The use of ‘Flow’ in lean manufacturing is a radical approach that needs to be incorporated throughout a manufacturing process in order to be totally effective. But what is ‘Flow’ and how does it complement and sit well within the whole process of lead manufacturing?
The Principles Of Flow
Lean Flow, to give it its full title has several aims, notably to reduce lead time, so that products do not lie unattended, but simply ‘flow’ from each step of the manufacturing process to the next.
Performance improvement, especially with regard to delivery times (with quality built in of course) is also a key component of Lean Flow. The increased performance is essential to keep businesses competitive and eliminate any ‘glitches’ in performance, thereby improving reliability without compromising on quality.
Lean Flow is also determined to identify any potential waste (which is an extension of Lean manufacturing in itself) and therefore through the elimination of waste, there is a reduction in waste and this has an ongoing benefit of costs being lowered.
Everyone Can Do Flow!
Although it was first introduced within the Toyota workplace, it was quickly imported to different parts of the world and is certainly not the preserve of the car manufacturing industry, but can be implemented within any business environment.
Flow is about being more efficient, enhancing performance and eliminating waste which in turn reduces costs. So even if the ‘product’ is a written report or a widget, the same principles can be applied:
• Reduce the lead in time, the time it takes to produce the product.
• Make sure that the product is processed without delay in each stage of the production
• Ensure delivery timescales are met, with products that pass quality control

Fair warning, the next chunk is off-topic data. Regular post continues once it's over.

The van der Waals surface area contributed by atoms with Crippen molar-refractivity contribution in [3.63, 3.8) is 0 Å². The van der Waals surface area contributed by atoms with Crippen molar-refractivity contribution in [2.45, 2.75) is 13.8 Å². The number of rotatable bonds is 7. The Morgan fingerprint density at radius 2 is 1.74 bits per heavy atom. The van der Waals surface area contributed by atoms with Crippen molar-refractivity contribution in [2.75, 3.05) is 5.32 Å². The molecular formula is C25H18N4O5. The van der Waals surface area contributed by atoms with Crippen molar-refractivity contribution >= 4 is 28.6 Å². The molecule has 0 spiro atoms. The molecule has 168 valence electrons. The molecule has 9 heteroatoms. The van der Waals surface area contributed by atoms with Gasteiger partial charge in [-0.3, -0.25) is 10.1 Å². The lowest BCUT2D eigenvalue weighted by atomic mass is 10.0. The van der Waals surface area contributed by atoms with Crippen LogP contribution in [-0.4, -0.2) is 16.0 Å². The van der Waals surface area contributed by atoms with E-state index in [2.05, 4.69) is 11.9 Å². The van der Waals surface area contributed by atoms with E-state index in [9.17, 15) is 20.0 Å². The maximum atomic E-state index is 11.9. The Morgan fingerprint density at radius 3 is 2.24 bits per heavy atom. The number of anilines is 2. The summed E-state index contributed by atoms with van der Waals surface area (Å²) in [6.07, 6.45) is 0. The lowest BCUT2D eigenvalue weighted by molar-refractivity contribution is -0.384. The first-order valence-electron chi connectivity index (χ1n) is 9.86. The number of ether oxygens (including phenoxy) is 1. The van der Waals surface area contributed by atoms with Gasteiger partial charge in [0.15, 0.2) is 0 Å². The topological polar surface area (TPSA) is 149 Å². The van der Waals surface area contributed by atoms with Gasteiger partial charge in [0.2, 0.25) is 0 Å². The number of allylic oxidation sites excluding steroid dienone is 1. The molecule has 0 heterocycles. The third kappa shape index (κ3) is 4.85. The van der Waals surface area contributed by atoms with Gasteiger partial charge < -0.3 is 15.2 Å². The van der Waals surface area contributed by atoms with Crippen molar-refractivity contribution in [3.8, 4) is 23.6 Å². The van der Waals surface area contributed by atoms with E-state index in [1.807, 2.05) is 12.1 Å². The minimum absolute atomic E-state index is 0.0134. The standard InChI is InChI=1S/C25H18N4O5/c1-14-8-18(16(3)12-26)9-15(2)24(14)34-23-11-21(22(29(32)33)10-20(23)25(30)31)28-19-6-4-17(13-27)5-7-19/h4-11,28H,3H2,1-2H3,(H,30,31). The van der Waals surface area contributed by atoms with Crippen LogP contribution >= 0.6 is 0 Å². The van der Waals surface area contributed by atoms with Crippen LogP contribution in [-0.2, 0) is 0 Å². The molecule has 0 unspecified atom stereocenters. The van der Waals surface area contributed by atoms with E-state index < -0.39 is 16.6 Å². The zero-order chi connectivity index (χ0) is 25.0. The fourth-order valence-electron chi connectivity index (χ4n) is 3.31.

• Reduce the transport costs and the storage costs of items produced
• Eliminate all waste from within the process.
Integral to the concept of Flow is the sub-division of Flow design. Flow design looks at the issues surrounding production, examines the products or components that are created and then carefully maps the flow of the processes that are essential in creating these.
This design process is usually referred to as the identification of cells. Cells are therefore the ‘groups’ of components or parts. These cells can then be used to improve the production flow and can strongly influence the layout and design of the shop floor or production line.
Cells can even share the processes involved, so there are times when these will be linked through various stages of the production cycle. Thus the identification or classification of cells can be flexible to accommodate the needs that different stages of production have, which makes it an important tool when it comes to improving efficiency.
Utilising sound business practices to strongly influence design on the shop floor and setting out machines in such a manner that the production simply flows, is perhaps the most efficient way of ensuring that the production line does flow and that there is no ‘down time’ in terms of products lying around, waiting to be dealt with. However, it is a concept that is alien to some, even though it is common sense at its most fundamental level!